The ‘no future’ narrative can mean many things, it can be shifted, altered, reclaimed. It can refer to a queer refusal of procreative futures. It can also refer to a vision of complete ecological, social and cultural collapse. Mass cultural and ecological destruction has already taken place (and continues to take place) for First Nations people through extractive and settler colonisation. But the Wurundjeri and Boon Wurrung, whose words appear on the Our Future Depends poster resist this ‘no future’ narrative. The first word on the poster, ‘Yirramboi’, is a shared Woi Wurrung and Boon Wurrung word. It means ‘tomorrow’, it also means ‘our future’. The Wurundjeri and Boon Wurrung are telling a story of respect, listening and learning. ‘Our future depends on respecting Country and Indigenous ways of being’. Perhaps they are talking about closing what Palawa woman Sarah Lynn Rees calls ‘the non-Indigenous gap’. Closing the non-Indigenous gap is about recognising knowledge of Indigenous land and culture and Country as markers of success.
What if all the settlers who live on these lands sought to close the non-Indigenous gap? What kind of change would that bring to land, culture, humans, animals, water and air? Closing the non Indigenous gap is a kind of education imagined by Rees as a reversal of the Australian government initiative ‘Closing the Gap’. As Rees points out, the government initiative was set up within Western cultural frames, according to Western standards, in order that Indigenous peoples could find success as defined by Western, colonial values. Western colonial frames and standards and values—what have they brought to these sacred territories? (I will let you elaborate on the radically truncated list I am about to offer.) First and most obvious, Western colonial frames and values brought the fiction of terra nullius and with it a so-called ‘progressive’ paradigm that worked to excuse any number of violent actions against water, land, humans, animals. A progressive paradigm is a singularly future oriented perspective and mentality that focuses on working towards some imagined state of future achievement. This focus works to deflect from (or deny) harms perpetrated in the present, and attempts to ignore or erase the harms of the past.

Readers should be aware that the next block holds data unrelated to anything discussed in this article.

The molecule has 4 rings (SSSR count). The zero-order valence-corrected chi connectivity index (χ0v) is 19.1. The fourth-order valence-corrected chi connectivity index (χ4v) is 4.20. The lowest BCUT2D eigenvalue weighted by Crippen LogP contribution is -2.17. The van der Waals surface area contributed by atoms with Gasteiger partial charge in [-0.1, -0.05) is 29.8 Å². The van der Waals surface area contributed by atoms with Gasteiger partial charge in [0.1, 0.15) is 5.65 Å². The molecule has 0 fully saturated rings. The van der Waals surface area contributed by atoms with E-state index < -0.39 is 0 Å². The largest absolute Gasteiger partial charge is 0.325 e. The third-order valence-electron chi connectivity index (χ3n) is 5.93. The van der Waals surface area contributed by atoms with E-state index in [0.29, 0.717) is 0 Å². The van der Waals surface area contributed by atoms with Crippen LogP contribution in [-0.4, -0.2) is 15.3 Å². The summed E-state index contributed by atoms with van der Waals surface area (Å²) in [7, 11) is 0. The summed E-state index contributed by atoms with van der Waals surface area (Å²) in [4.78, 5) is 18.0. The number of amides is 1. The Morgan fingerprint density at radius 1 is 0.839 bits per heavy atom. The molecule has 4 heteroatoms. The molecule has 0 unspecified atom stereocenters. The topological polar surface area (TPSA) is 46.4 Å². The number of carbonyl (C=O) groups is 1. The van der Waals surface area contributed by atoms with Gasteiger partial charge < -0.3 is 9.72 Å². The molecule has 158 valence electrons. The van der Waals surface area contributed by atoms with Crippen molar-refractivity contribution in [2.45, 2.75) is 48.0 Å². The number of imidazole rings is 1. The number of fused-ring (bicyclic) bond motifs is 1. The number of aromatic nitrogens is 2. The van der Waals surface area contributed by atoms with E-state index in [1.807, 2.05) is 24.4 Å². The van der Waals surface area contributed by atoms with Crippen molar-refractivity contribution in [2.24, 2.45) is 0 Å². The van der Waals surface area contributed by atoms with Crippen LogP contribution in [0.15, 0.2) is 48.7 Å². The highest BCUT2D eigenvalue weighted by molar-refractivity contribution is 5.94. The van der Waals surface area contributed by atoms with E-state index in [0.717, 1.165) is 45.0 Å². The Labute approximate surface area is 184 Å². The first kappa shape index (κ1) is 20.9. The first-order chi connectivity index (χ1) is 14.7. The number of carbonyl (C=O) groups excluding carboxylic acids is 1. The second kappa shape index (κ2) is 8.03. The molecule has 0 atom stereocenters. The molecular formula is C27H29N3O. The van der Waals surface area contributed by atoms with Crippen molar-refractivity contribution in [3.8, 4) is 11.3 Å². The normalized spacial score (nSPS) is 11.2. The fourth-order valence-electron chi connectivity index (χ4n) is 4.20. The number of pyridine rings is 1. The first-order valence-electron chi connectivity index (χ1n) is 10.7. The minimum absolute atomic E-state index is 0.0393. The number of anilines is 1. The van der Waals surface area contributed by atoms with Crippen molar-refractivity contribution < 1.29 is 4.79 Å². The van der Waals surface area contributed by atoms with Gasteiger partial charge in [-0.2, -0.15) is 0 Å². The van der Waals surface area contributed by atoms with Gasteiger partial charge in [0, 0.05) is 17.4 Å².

Practices of denial and erasure pave the way for the colonial progressive paradigm, which enables regimes of ecological and colonial violence to continue their work through projects like the proposed Adani Carmichael coal mine, rail and port plan; Gina Rinehart’s expanding beef empire; and the intended clearing of sacred Djab Wurrung trees and land; and includes talk of ‘clean coal’.4 Each of these projects is framed as progress and development. Each of these projects perpetrates, and excuses, mind-bending cultural and ecological destruction for the sake of some future achievement that supports a rapacious status quo. The Ripple, 2019 by Peter Waples-Crowe speaks of histories and layers of such destruction. In his image, Indigenous knowledge and ways of being perforate the layers of erasure, and the ripple acts as a site of resistance to this.
We cannot stop talking about race and the environment and (going further) the concept of environmental racism urgently needs to become a greater part of mainstream knowledge and conversation on this continent. We need to talk about it because many of us settler colonials can’t or won’t or don’t (yet) understand the stories environmental racism tells, or how I/we settler colonial ancestors progressed them. And we need to learn about our ancestral heritage—find out the role our ancestors played in the colonisation of this continent. That will start to tell us what we are responsible for. Once we have this knowledge, we must act on it. And there’s more to do than what I’m saying here. Call each other out and call each other in—ask each other why we cannot read or speak or (bear to) hear some stories, that speak this continent and its many layered histories, but not others.
This essay by Dr Hayley Singer is an extract from ART+CLIMATE=CHANGE II edited by Bronwyn Johnson and Kelly Gellatly, published 30 November (MUP).
CLIMARTE Poster Project II was curated by Will Foster and exhibited at Testing Ground and pasted up in Melbourne’s inner-city streets for ART+CLIMATE=CHANGE 2019.